Home Political science After Ethnic Conflict : Policy-making in Post-conflict Bosnia and Herzegovina and Macedonia
Macedonia's Track Record after 2001
The Ohrid Framework Agreement is generally seen as a success by international and domestic politicians and analysts.34 One of the most telling factors of its success is the absence of large-scale ethnic violence since 2001 and the
31 'Special Parliamentary Procedures', in Framework Agreement, 13 August 2001. 32 See Nadege Ragaru's discussion in 'Macedonia: Between Ohrid and Brussels', in
'Is There an Albanian Question?', Chaillot Paper No.107 (Brussels: Institute for Security Studies, 2008).
33 'Education and Use of Languages', in Framework Agreement, 13 August 2001. 34 Evaluations of OFA track record on its 10th anniversary by one of its authors,
Ljubomir Frčkovski, and the Vice PM responsible for implementing OFA, Abdulaqim
Critics claim that the agreement has made the legislative process more complicated and therefore accommodation and compromise less likely. Referring to double majority requirements, Chivvis claimed that the complex policymaking mechanisms would further stall reforms as agreement would be more difficult to reach.37 Ragaru warned that the Framework Agreement embodies two opposite principles: one to bring the two communities closer (through equitable representation and proportionality) and one to enclose and separate them (through decentralisation and separate education).38 This paradox inherent to the Framework Agreement could create tensions as society and politicians respond to contradictory incentives. Indeed, in many areas problems remain and the debate is charged with ethnic tones, especially concerning the use of Albanian as an official language, the status of former NLA fighters, as well as the resolution of four cases of alleged war crimes committed by the NLA during the war, which the International Criminal Tribunal on the former Yugoslavia (ICTY) has returned to Macedonian courts for consideration.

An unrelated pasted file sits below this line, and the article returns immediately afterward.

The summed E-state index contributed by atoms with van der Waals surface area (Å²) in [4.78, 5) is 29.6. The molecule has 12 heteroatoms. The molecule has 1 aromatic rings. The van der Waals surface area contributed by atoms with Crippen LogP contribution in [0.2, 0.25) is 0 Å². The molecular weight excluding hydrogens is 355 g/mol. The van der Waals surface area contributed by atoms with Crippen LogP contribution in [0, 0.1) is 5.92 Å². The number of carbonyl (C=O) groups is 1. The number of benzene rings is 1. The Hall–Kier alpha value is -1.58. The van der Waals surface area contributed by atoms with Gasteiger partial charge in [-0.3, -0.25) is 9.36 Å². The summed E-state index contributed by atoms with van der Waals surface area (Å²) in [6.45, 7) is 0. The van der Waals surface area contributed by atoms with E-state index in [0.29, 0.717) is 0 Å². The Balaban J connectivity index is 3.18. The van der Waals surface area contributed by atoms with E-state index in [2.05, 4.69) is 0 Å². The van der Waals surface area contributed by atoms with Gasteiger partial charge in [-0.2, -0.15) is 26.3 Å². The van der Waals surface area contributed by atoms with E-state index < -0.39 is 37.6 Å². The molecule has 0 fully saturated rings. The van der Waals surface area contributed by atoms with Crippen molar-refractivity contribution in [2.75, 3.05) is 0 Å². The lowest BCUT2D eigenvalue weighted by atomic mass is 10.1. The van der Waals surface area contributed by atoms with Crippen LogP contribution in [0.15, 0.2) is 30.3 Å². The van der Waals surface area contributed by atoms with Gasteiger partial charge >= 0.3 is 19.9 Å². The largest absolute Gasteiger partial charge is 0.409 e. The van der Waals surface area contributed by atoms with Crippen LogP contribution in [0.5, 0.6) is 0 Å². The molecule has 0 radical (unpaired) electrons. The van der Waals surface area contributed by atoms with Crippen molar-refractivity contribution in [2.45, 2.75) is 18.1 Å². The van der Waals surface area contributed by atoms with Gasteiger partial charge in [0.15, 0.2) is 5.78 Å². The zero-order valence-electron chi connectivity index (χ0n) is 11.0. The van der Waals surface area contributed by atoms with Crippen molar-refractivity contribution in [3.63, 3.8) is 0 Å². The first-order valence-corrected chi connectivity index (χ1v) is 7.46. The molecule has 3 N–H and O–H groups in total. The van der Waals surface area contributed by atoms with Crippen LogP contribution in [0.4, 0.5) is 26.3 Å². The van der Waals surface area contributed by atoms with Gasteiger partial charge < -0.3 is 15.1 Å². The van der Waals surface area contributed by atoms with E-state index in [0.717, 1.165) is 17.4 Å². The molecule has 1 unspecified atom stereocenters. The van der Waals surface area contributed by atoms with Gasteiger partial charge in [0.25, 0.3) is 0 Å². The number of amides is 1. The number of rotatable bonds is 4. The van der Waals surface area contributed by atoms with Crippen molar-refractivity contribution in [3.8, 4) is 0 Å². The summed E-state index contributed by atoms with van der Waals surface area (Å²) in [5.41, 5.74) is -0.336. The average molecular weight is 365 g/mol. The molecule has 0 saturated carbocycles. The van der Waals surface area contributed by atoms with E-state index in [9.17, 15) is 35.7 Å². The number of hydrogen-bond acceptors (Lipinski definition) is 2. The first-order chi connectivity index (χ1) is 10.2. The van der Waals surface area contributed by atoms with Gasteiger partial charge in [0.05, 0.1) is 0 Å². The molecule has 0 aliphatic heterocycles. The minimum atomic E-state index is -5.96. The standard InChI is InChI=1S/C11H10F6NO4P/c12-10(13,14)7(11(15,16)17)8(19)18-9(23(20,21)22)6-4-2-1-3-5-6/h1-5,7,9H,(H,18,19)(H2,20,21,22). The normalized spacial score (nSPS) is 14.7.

The track record of post-2001 Macedonia has been mixed, as in some instances elites found a mutually acceptable policy solution much easier than with other more controversial policies. By tracing the policyand decision-making process in these fields, the following chapters point out the factors, institutional and other, that at different points in the process impacted on the political elites and produced a positive, accommodating, outcome or a deadlock.
In conclusion, Macedonia's journey from state communism in Yugoslavia to power-sharing democracy after 2001, has seen several major changes and as many institutional continuities. Although after independence Macedonia
Ademi, were positive, 24.06.2011. Audiologs available at: policy.mk/ofa11/audio- logs/ (accessed 6 November 2013).
35 See Florian Bieber's comparison of power-sharing in Bosnia, Kosovo and Macedonia in 'Power Sharing after Yugoslavia: Functionality and Dysfunctionality of Power-Sharing Institutions in Post-War Bosnia, Macedonia and Kosovo', in From Power Sharing to Democracy, ed. Syd Noel (Montreal: McGill-Queen's University Press, 2005). 36 Sašo Ordanovski and Aleksandar Matevski, 'Between Ohrid and Dayton: The Future of Macedonia's Framework Agreement', Sudosteuropa Mitteilungen, 4 (2007): 46–59.
37 Chivvis, 'Making of Macedonia'.
38 Ragaru, 'Macedonia: Between Ohrid and Brussels'. did not embark upon a major overhaul of political institutions and kept many of the republican institutional structures, gradual changes in the composition of government coalitions, the electoral system, and public administration indicated potential changes towards a more ethnically sensitive political process. These changes accelerated with the ethnic conflict in 2001, when the Ohrid Framework Agreement introduced constitutional reforms aimed at increasing the representation and participation of ethnic Albanians. With the post-2001 changes in the political system, Macedonia moved much closer to the Yugoslav powersharing institutional structure. The double majority in parliament, equitable representation in government and the public sector, and decentralisation, all made post-conflict politics increasingly consociational: they altered the policy process to increase the power of the numerically inferior ethnic Albanian community.
|< Prev||CONTENTS||Next >|